At a recent agAcademy at the Monsanto research farm in West Lafayette many growers got their first look at Palmer Amaranth, or Palmer pigweed. It is a weed than has migrated from the south and is becoming more prevalent in Indiana.
In a special HAT video (below) Dan Childs, Technology Development Representative at Monsanto describes the most recent threat to Indiana soybeans.
“It is a glyphosate resistant weed. It is in the pigweed family. It is very prolific and probably the most competitive of any of the pigweeds, more competitive than even waterhemp which is another pigweed. Very characteristic of Palmer is a very long spike that can reach 4 feet in length. The total plant height can get 7 feet or taller. We had a Palmer pigweed in that corner of the field this year. We have since cut it down with a chainsaw it got so big.”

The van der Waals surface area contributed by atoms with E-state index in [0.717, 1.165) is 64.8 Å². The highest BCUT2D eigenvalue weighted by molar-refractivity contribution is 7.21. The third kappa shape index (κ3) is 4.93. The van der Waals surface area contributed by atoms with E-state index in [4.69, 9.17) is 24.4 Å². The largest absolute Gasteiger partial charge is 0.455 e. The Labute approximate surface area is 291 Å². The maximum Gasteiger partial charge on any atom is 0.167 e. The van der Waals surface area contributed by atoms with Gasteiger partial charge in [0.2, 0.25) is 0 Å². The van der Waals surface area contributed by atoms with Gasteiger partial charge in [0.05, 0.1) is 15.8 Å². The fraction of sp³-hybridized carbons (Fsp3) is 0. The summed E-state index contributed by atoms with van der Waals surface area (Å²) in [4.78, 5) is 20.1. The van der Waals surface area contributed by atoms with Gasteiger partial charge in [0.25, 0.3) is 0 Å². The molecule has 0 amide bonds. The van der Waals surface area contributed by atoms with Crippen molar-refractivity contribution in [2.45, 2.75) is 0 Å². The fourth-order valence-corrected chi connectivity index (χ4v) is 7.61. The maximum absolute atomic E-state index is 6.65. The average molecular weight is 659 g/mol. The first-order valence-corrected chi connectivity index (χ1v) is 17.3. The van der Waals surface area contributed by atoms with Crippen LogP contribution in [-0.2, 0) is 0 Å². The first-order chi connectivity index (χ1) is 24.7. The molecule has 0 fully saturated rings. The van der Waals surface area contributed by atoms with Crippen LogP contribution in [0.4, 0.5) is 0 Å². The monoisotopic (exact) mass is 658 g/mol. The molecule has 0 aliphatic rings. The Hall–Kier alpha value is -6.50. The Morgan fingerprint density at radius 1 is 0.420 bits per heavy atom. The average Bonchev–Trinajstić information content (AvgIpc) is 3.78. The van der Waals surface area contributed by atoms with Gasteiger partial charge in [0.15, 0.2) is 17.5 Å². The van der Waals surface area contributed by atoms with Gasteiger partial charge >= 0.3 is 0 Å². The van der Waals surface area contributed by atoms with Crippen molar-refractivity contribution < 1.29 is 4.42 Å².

Childs says that plant was growing 2-3 inches each day and the female can produce up to a million seeds per plant. Is there control for the weed?
“Fortunately we still have tools that can help control Palmer today. The residual herbicides Warrant, Valor, Authority, those will give you pretty decent control, but once they get above 4 or 5 inches tall it’s really hard to control them.
Becca Holt says Palmer that is cut down then needs to be destroyed. If it is left lying in the field it will go to seed. She is now getting more and more inquiries about the weed and stories about how hard it is to control.
“I had one story last week and another one this morning where individuals used residuals up front and came back in with Roundup and another residual, but they had some wet spots in the field that they didn’t get to. They now have patches of this growing in those wet spots. I’ve been getting text messages asking what is this weed, so we need to identify it and get it under control.”
Childs says one of the best control methods for Palmer pigweed in a soybean field is to switch the field to corn for several years and let the corn herbicides kill it off. The most recent report from Purdue’s Bill Johnson says as of Thursday afternoon the weed has been located in 20 Indiana counties.